J. Brewer’s – named after the financier who once owned the land where Blythefield Country Club’s course was laid out nearly a century ago – features local minority-owned restaurants and sits on the footprint that once was home to a tournament experience called the Grand Taste. Many of those folks who participated in Grand Taste in years past will maintain an involvement through offerings at concession stands across the course, where no menu item exceeds $4. J. Brewer’s hosted a private event on Tuesday night to kick off the week, with many of the LPGA players in attendance.  

“J. Brewer’s features larger portions and premium quality, but we also wanted to highlight as many of our restaurant partners as possible,” Franks said. “So we brought the Grand Taste experience from prior years into concessions so everyone could taste it. We wanted to keep it really accessible. You can get unique offerings like Wasabi Street Tacos, say, for $4, and don’t need a special ticket. The food is really good.”

Tyson views J. Brewer’s a victory for all. People can come out to support great golf – she loves the sport – and also sample some terrific local cuisine, supporting small businesses along the way that have endured challenging times through COVID-19. For the Candied Yam, it’s a great spot to meet new customers.

“There’s more than just small restaurants,” Tyson said. “There’s breweries, there’s cakemakers, just a variety of people that they brought to the table. Not only diverse in the type and size of the businesses, but the colors, LGBTQ+ … we’ve all been brought together. That’s what they (Meijer) do in their stores.”

“I’m working next to other restaurant owners, and they feel exactly the way that I do. We feel blessed. One, we’ve made it through COVID, or on our way outward, hopefully. And we’re able to be in a place with a firm organization that’s been around for many years, and still is doing the things that Mr. Meijer did when he was alive.”

Tyson met Fred Meijer, the retailer’s late founder (he died in 2011), on several occasions. She tells a story that she once was driving to church one Sunday when she saw a gathering in a parking lot at a new Meijer location, so she veered off and “crashed” the private grand opening. She can be mischievous like that. 

“He was who he was, he was about the community, and made sure that everybody had something (in the store) that would help to make things better for their family,” Tyson said of Mr. Meijer. “We have to figure out ways that we can support everybody in our community, not just some. This is a welcoming community, and I’m so proud of that.”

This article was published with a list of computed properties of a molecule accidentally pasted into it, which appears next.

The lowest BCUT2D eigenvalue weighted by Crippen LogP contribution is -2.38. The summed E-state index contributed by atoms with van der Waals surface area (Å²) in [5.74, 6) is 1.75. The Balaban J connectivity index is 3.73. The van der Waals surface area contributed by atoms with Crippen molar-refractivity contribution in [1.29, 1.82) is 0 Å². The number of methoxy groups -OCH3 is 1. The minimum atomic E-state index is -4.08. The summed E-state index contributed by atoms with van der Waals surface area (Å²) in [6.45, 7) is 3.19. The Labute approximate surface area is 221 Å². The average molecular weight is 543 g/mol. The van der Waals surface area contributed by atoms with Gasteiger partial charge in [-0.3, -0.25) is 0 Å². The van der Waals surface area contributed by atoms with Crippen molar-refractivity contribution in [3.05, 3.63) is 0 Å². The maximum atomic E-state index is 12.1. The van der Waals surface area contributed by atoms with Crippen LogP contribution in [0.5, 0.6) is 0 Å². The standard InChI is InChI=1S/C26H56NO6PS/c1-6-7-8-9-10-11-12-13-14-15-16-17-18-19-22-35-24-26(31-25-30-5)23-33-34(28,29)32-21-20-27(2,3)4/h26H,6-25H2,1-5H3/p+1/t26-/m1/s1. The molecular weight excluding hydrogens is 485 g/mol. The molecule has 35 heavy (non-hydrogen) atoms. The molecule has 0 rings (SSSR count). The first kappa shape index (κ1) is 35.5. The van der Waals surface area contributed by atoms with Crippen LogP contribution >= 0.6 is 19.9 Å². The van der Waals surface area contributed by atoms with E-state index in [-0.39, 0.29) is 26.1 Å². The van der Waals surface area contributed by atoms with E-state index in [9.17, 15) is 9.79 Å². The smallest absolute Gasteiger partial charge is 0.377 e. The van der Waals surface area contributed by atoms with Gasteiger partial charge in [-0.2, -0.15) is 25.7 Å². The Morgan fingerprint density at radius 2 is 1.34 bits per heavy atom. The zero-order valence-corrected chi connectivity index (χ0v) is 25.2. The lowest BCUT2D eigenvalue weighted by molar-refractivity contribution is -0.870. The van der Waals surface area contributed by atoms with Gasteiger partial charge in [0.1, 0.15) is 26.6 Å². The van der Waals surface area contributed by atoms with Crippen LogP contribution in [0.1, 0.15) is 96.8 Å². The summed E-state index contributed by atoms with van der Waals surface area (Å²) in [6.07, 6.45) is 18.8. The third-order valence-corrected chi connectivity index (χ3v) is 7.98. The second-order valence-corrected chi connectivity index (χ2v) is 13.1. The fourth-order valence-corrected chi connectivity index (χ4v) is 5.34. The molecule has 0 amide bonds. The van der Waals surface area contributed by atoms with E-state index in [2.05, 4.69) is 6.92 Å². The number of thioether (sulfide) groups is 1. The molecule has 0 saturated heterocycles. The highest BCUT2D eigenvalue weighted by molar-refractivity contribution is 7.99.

Tyson has an interesting resume. She is an elected public official in Grand Rapids and has operated her own public relations business for 18 years. She opened a spa that specializes in salt treatments, and is close to opening a restaurant for dogs that will be called The Beastro. Plus, at least two more potential businesses are swirling in her mind. 

She kept Candied Yam open throughout the pandemic, mostly because it allowed her to follow a mission she started when she opened the restaurant five years ago. Being a restauranteur allows her to feed as many people as she wishes to. That’s something near to her giant and generous heart. 

In a quieter moment, Tyson describes that she endured a difficult childhood. She and her entrepreneurial twin sister – “She’s my ride or die,” Jessica Ann says – spent their younger days bouncing through foster homes. Jessica Ann said they ate from trash cans when they were little. Luckily, the sisters always stayed together – separated only once – and at the age of 8, found their forever home as a package deal. 

The sisters were adopted by a preacher and a teacher in Lansing, the state capital, about an hour from Grand Rapids. Their adoptive parents kept a garden of fresh greens, and tomatoes and carrots, and taught their daughters their love of food, the drive of entrepreneurship, and the compassion to take care of their neighbors.

The charitable mission at this week’s Meijer LPGA Classic is to raise $1.2 million for Simply Give, which feeds families in need across the Midwest. That is a mission that Tyson is happy to join. 

“When we were asked to be a part of this, it just resonated so loud with my background and upbringing,” Tyson said. “We’re so glad to be here. It fits with our message: Be humble. Be kind. Love your neighbor.